Charles Dickens.

Life and adventures of Martin Chuzzlewit online

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e, Mark ! "

' am ! What do you consider yourself, Sir 1 "
)h, not half as bad," said his fellow-traveller, with an air ot
vexation. " I told you not to keep on the windy side, Mark,

let us change and change about. The rain has been beating
1, ever since it began."

fou don"t know how it pleases me, Sir," said Mark, after a
silence : " if I may make so bold as say so, to hear you a
on in that there uncommon considerate way of yours ; which
t mean to attend to, never, but winch, ever .since that time
I was floored in Eden, you have showed."
Lh, Mark ! " sighed Martin, " the less we say of that the
. Do I see the light yonder?"

Miat's the light ! " cried Mark. " Lord bless her, what brisk-
he possesses ! Now for it. Sir. Neat wines, good beds, and
ite entertainment for man or beast."

e kitchen fire burnt clear and red, the table was spread out,
;ettle boiled ; the slippers were there, the boot-jack too,

of ham were cooking on the gridiron ; half-a-dozen eggs
rtoaching in the frying-pan ; a plethoric cherry-brandy bottle
■inking at a foaming jug of beer upon the table ; rare provi-
were dangling from the rafters as if you had only to ojicn
mouth, and .something exquisitely ripe and good would bo
»o glad of the excuse for tumbling into it. Utb. Liii»in, who
leir sakes had dislodged the very cook, high priestess of the
e, with her own genial hands was dressing their

was impossible to help it- -a ghost must have hugged her.


The Atlantic Ocean and the Red Sea being, in that respect, all oi
Martin hugged her instantly. Mr. Tapley (as if the idea we
quite novel, and had never occurred to him before), followed, wi
much gravity, on the same side.

"Little did I ever think," said Mrs. Lupin, adjusting here;
and laughing heartily ; yes, and blushing too ; " often as I ha
said that Mr. Pecksnitf's young gentlemen were the life and so
of the Dragon, and that without them it would be too dull to li
in — little did I ever think, I am sure, that any one of them won
ever make so free as you, Mr. Martin ! And still less that
shouldn't be angry with him, but shovdd be glad with all i
heart, to be the first to welcome him home from America, wi
Mark Tapley, for his — "

" For his friend, Mrs. Lupin," interposed Martin hastily.

" For his friend," said the hostess, evidently gratified by t
distinction, but at the same time admonishing Mr. Tapley witl
fork, to remain at a respectful distance. " Little did I ever thi
that ! But still less, that I should ever have the changes
relate that I shall have to tell you of, when you have done V'
supper ! "

" Good Heaven ! " cried Martin, changing colour, " W i
changes ? "

'^ She," said the hostess, "is quite well, and now at Mr. Pcl-
sniff''s. Don't be at all alarmed about her. She is everythig
you could wish. It's of no use mincing matters or making seers,
is it 1 " added Mrs. Lupin. " I know all about it, you see ! " '

"My good creature," returned Martin, "you are exactly 'e
person who ought to know all about it. I am delighted to tlik
you do know all about it. But what changes do you hint i-l
Has any death occurred ? " >

"No, no !" said the hostess. "Not so bad as that. Bi.I
declare now that I will not be drawn into saying another word: 11
you have had your supper. If you ask me fifty questions in le
meantime, I won't answer one." '

She was so positive that there was nothing for it but tojet
the supper over as quickly as possible ; and as they had "3ii
walking a great many miles, and had fasted since the midd ot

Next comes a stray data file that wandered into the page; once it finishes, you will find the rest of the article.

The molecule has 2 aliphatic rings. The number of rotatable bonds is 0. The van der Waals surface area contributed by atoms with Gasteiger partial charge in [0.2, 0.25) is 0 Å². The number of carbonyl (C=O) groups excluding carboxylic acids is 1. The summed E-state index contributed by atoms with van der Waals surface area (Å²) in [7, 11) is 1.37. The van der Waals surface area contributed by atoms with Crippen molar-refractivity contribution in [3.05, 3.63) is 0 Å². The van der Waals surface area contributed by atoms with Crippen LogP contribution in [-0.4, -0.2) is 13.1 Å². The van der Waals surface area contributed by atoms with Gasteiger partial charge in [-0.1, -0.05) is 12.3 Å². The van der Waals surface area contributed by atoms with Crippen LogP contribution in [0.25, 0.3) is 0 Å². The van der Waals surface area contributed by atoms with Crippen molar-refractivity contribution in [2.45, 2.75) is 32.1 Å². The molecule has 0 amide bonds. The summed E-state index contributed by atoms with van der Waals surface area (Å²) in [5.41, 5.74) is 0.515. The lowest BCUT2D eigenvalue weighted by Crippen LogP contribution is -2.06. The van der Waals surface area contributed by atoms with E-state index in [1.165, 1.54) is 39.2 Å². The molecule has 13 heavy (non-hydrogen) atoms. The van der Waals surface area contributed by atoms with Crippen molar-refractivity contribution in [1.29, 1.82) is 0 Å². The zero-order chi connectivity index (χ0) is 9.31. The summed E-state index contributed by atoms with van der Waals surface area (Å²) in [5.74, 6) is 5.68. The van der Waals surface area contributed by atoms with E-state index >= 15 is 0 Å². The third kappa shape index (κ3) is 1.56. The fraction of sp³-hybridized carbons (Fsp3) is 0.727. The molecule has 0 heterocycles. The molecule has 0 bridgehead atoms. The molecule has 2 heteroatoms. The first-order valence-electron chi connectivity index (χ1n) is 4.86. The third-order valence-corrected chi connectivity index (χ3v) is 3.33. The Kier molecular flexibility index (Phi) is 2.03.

the day, they did no great violence to their own inclinatioii|iii
falling on it tooth and nail. It took rather longer to get thnjgh
than might have been expected ; for, half-a-dozen times, when jey
thought they had finished, Mrs. Lupin exposed the fallacy of lat
impression triumphantly. But at last, in the course of timeifld
nature, they gave in. Then, sitting with their slippered j^et
stretched out iipon the kitchen hearth (which was wonderlly


forting, for the night liad grown by this time raw and chilly),
looking with involuntary admiration at their dimpled, buxom,
imiiig hostess, as the firelight sjiarkled in her eyes and
unered in her raven hair, they composed tliemselves to listen
ler news.

!ilany were the exclamations of surprise wliich interrupted her,
m she told them of tlie sejiaratiou between Mr. Pecksniti" and
daughters, and between the same good gentleman and Mr.
eh. But these were nothing to the indignant demonstrations
lartiii, when she related, as the common talk of the neighbour-
3, what entire possession he had obtained over the mind and
lou of old Mr. Chuzzlewit, and what high honour he designed
Mary. On receipt of this intelligence, Martin's slippers tlew
u a twinkling, and he began pulling on his wet boots with that
ifinite intention of going somewhere instantly, and doing some-
ig to somebody, which is the first safety-valve of a hot temper.
' He ! " said Martin, " smooth-tongued villain that he is ! He !
e me that other boot, IMark ! "

'Where was you a thinking of going to, Sirl" inquired Mr.
ley, drying the sole at the fire, and looking coolly at it as he
ie, as if it were a slice of toast.

■'Where ! " repeated Martin. "You don't suppose I am going
email! here, do you 1 "

rhe imperturbable J\Iark confessed that he did.
'You do !" retorted Martin angrily. "I am much obliged to
. What do you take me for ? "

'I take you for what you are, Sir," said Mark; "and, con-
leiitly, am quite stu-e that whatever you do, will be right and
'ible. The boot, Sir."

Martin darted an impatient look at him, without taking it, and
ked rapidly up and down the kitchen several times, with one
t and a stocking on. But, mindful of liis Eden resolution, he

already gained many victories over himself when 3Iark was
he case, and he resolved to coucpier now. So he came back to
boot-jack, laid his hand on IMark's .shoulder to steady himself,
led the boot off, picked \ip his slippers, put them on, and sat